Asia News Today | Record Covid cases in South Korea, Japan and Australia add extra Russia sanctions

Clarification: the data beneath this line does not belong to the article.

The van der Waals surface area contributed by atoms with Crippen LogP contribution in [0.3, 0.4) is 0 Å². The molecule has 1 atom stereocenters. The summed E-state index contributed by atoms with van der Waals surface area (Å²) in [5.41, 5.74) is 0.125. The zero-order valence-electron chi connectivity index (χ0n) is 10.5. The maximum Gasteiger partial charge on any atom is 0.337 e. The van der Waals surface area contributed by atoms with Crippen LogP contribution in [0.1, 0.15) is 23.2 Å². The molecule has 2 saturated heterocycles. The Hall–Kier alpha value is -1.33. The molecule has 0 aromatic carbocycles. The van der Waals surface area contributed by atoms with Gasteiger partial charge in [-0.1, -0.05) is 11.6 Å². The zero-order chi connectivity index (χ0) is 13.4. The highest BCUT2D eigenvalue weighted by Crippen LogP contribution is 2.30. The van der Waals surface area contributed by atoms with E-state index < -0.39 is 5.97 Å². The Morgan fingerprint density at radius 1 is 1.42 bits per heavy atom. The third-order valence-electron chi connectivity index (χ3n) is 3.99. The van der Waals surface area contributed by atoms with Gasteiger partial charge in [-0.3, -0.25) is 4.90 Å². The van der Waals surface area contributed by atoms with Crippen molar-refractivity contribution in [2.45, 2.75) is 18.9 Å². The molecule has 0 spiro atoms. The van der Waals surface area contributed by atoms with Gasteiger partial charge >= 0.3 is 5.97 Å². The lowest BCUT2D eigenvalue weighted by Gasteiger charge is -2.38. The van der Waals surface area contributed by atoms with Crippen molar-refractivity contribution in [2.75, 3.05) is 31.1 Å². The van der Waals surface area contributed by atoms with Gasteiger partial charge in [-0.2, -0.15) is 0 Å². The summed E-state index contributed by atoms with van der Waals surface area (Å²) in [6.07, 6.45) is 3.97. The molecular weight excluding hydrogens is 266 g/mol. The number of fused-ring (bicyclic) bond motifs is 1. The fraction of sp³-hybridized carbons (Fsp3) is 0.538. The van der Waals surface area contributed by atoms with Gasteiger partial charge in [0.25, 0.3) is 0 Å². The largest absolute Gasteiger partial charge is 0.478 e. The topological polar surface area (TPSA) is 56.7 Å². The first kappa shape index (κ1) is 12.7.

The Asia-Pacific region has been lagging behind other parts of the world, in regards to Covid recover, but now appears primed for a tourist and business travel comeback. Unlike most of North America and Europe, the omicron variant surge in most locations in the Asia-Pacific region still hasn’t peaked. Countries including South Korea, Thailand, Hong Kong, Malaysia, Singapore and Vietnam are still seeing record-high daily levels of new Covid infections, several, nearly two months after most recent Omicron surge peaked in the US. And while health authorities predict that there will be a similar fast build up in cases, followed by a swift decline… record caseload but fewer hospitalisations and deaths… many of the region’s countries are still in a slow surge phase and the pattern isn’t being repeated. Economists also predict that Russia’s ongoing invasion of Ukraine, the sanctions and reciprocal airspace closures throughout Europe, are now forcing international airlines to cancel Asia-Pacific services and charge premium fares for existing flights. But despite the surging cases and the delayed peaks and high caseloads, most of the affected countries are still in the process of reopening their borders and cutting back on restrictions. Despite the general optimism for a resumption of general travel in the region, China, the world’s second largest economy, still remains virtually closed for inbound and outbound travel and are in the middle of their own Covid surge and a resumption of lockdowns affecting more than 30 million people.